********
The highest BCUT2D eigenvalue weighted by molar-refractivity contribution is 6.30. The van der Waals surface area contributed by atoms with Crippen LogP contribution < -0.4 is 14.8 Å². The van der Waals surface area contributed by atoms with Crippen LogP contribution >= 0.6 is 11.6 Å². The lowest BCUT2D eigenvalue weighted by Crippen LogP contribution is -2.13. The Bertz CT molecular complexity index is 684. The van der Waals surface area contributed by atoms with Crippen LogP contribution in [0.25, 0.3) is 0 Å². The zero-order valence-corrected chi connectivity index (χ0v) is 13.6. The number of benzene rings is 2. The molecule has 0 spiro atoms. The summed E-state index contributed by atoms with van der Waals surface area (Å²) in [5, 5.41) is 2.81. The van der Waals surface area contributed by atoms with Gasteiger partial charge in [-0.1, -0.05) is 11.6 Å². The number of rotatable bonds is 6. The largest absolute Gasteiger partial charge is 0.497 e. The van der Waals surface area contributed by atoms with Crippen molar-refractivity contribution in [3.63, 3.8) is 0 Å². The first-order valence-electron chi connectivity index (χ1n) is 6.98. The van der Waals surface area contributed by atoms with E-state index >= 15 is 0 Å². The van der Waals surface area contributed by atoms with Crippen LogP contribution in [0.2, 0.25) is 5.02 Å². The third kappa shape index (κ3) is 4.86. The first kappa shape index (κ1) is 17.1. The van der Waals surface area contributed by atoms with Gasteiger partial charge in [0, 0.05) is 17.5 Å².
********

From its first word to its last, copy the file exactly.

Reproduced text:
The highest BCUT2D eigenvalue weighted by molar-refractivity contribution is 6.30. The van der Waals surface area contributed by atoms with Crippen LogP contribution < -0.4 is 14.8 Å². The van der Waals surface area contributed by atoms with Crippen LogP contribution >= 0.6 is 11.6 Å². The lowest BCUT2D eigenvalue weighted by Crippen LogP contribution is -2.13. The Bertz CT molecular complexity index is 684. The van der Waals surface area contributed by atoms with Crippen LogP contribution in [0.25, 0.3) is 0 Å². The zero-order valence-corrected chi connectivity index (χ0v) is 13.6. The number of benzene rings is 2. The molecule has 0 spiro atoms. The summed E-state index contributed by atoms with van der Waals surface area (Å²) in [5, 5.41) is 2.81. The van der Waals surface area contributed by atoms with Gasteiger partial charge in [-0.1, -0.05) is 11.6 Å². The number of rotatable bonds is 6. The largest absolute Gasteiger partial charge is 0.497 e. The van der Waals surface area contributed by atoms with Crippen molar-refractivity contribution in [3.63, 3.8) is 0 Å². The first-order valence-electron chi connectivity index (χ1n) is 6.98. The van der Waals surface area contributed by atoms with E-state index >= 15 is 0 Å². The van der Waals surface area contributed by atoms with Crippen LogP contribution in [0.2, 0.25) is 5.02 Å². The third kappa shape index (κ3) is 4.86. The first kappa shape index (κ1) is 17.1. The van der Waals surface area contributed by atoms with Gasteiger partial charge in [0, 0.05) is 17.5 Å².